The same mantra is constantly farted out by people – “We need more strong female characters.” As far as I can tell, web ‘strong female characters’ often end up wearing a catsuit, are blow-dried between fight scenes, and trotted out on Marvel panels at ComicCon.
I don’t think we do need ‘strong female characters’, and I don’t think it’s a particularly feminist sentiment when you look at it a little bit deeper. We need believable female characters, sympathetic female characters, female characters who aren’t what you expect from a particular situation, and female characters who ideally don’t fall into any of the following categories:
These worn blueprints for female film and TV characters seem to be rolled out by most film directors when they start a new project. There are even some independents that try to break ground on new, controversial topics, yet fail to write any decent female characters into their scripts.
The Bechdel Test is a pretty simple way to see how well-developed and realistic a film’s female characters are. To pass it, a film needs to have two female characters (ideally named characters) who have a conversation about something other than a male character in the film.
I decided to take my five favourite films and see if they pass the Bechdel Test and if this would change my opinion of them. I was mainly quite disappointed.
The Godfather (1972) – FAIL
This ultimate mafia classic, which makes virtually everyone’s favourite film list, centres around a very Catholic patriarchal family. Already, this is not promising for the Bechdel Test. The main characters are all men who deal universally with other men in business and in life. The only women are Michael Corleone’s abused sister, his fairly passive wife (Hi, Diane Keaton, what are you doing here?), and his mother who appears maybe twice?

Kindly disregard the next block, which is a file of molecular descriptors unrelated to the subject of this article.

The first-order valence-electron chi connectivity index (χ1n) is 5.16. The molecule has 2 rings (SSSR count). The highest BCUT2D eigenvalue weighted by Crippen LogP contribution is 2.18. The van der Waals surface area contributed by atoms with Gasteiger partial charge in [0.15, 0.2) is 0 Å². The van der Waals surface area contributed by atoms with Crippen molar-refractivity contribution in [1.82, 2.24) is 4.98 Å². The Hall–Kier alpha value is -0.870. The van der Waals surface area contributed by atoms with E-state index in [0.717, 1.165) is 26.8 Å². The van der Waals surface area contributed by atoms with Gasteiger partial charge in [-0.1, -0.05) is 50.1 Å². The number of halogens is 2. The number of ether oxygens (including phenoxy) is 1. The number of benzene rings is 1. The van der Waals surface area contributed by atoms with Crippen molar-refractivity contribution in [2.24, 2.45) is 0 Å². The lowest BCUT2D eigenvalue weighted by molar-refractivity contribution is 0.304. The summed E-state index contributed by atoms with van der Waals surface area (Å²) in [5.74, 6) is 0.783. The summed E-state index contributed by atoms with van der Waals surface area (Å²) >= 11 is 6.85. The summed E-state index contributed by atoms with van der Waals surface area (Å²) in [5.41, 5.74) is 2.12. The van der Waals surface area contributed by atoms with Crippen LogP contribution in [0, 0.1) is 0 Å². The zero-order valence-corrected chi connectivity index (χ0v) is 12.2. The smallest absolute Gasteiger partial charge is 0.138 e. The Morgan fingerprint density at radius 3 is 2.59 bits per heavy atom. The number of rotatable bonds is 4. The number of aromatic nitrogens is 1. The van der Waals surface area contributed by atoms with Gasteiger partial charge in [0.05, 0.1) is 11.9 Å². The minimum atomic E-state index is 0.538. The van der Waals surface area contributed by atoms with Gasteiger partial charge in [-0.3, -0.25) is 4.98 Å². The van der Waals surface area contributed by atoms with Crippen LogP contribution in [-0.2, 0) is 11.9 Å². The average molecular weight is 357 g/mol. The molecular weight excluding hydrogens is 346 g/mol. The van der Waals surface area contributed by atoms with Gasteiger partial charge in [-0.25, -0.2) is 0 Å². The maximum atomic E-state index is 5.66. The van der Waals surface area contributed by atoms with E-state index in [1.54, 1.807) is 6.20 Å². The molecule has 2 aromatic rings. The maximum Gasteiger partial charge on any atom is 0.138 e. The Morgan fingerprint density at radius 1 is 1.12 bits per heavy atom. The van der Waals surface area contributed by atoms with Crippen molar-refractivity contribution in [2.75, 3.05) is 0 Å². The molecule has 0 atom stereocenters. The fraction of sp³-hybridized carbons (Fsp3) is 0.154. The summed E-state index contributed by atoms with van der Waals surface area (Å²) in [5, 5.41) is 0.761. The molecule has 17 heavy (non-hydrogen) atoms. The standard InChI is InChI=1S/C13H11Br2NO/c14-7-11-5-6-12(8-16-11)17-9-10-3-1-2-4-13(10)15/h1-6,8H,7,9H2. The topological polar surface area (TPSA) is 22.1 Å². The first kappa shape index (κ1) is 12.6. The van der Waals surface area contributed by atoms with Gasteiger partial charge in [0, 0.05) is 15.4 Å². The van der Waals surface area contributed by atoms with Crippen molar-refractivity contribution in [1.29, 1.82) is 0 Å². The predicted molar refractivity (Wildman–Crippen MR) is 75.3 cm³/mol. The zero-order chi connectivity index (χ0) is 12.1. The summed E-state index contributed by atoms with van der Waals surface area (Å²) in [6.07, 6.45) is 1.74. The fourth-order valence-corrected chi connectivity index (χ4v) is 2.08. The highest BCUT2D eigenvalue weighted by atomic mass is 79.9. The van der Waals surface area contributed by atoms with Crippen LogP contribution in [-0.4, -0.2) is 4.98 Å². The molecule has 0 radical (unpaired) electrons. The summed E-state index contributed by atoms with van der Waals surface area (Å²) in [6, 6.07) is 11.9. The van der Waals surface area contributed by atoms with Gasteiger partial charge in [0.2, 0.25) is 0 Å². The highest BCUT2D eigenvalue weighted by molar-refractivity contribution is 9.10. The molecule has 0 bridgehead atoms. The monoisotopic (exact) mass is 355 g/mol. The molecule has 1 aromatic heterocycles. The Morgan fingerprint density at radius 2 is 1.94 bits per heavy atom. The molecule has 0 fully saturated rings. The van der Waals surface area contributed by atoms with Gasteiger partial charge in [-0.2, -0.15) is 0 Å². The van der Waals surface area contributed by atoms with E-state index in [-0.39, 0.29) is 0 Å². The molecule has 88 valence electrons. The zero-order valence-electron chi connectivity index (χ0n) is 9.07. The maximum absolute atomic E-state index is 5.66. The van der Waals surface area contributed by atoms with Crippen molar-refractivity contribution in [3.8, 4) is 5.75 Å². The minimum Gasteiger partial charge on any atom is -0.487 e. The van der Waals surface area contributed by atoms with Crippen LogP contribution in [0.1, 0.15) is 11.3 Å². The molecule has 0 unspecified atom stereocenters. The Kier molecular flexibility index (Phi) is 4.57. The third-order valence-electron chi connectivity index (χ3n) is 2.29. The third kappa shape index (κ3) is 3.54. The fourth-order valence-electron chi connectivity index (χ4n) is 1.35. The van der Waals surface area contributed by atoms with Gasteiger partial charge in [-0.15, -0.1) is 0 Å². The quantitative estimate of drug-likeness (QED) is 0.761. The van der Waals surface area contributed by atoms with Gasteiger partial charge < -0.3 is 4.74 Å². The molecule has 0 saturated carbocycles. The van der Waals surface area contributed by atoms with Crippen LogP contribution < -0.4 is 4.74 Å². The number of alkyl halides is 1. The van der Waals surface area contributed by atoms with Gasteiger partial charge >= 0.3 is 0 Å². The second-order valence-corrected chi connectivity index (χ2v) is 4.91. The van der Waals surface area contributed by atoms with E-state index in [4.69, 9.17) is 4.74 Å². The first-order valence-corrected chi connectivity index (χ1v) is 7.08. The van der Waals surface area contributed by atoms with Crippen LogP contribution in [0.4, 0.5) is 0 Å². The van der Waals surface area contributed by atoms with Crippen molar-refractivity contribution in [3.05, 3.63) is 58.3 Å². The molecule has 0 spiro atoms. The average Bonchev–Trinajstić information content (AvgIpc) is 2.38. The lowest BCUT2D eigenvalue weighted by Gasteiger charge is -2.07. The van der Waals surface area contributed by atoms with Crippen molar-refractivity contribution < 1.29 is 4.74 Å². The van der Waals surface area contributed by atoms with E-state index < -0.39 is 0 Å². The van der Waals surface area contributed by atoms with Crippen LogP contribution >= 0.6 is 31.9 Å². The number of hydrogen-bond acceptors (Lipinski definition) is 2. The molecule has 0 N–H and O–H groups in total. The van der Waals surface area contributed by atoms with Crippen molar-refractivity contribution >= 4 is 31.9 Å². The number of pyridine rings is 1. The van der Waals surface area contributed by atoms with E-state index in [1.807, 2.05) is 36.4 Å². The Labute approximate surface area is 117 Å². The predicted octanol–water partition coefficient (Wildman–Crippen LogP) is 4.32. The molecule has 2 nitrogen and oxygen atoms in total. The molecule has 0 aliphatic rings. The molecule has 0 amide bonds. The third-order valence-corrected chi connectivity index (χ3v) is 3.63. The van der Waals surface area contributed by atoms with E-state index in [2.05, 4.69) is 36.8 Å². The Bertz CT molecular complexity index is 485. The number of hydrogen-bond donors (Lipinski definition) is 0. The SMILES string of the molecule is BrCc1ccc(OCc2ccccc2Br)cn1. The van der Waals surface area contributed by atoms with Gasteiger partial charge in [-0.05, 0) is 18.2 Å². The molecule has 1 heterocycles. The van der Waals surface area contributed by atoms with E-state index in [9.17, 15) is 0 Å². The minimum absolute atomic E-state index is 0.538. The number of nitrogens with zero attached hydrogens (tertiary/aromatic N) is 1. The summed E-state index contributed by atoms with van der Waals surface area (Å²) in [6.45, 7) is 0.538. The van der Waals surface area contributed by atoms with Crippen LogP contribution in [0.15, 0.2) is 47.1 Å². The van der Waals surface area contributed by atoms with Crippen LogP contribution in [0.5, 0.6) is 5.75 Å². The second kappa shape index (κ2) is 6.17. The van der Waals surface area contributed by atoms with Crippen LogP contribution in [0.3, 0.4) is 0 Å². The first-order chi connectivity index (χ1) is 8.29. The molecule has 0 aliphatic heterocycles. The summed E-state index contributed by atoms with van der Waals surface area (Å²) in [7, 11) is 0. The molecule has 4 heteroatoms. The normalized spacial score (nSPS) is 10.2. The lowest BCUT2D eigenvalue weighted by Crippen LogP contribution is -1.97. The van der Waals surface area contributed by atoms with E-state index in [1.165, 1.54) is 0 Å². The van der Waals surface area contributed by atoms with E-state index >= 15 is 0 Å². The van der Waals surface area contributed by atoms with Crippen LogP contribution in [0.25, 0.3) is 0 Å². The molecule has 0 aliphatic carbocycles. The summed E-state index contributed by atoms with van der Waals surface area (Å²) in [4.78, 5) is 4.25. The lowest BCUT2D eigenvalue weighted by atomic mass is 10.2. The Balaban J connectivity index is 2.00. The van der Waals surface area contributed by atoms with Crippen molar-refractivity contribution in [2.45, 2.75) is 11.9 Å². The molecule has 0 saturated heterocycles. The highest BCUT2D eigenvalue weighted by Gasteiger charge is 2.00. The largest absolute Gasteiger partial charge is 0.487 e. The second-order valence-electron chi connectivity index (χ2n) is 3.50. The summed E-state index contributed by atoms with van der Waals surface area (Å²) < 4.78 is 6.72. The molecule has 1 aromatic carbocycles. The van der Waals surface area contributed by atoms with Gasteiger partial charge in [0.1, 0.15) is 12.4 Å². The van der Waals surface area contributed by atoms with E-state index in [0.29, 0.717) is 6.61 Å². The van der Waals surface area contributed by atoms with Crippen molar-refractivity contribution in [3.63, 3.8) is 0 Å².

It’s set in the 1950s, but that’s not a Get Out of Creating Believable Female Characters Free card. Women may have been perceived and represented differently in a society where abortions were done above newsagents, but that doesn’t mean they didn’t have conversations with each other, stand up for themselves, question things.
I’m still going to be watching The Godfather at least three times a year for the rest of my life, but I really wish Talia Shire and Diane Keaton would just sit and have a chat about something. Bullet proof vests, pasta sauce recipes, whatever.
Scarface (1983) – FAIL
Brian De Palma directed it, Oliver Stone wrote it, Al Pacino stars in it, and the women are slapped about and generally on a lot of cocaine. (The women who appear in the background are shot largely from the arse down or are probably listed in the credits as ‘Snobby Rich Bitch #4’)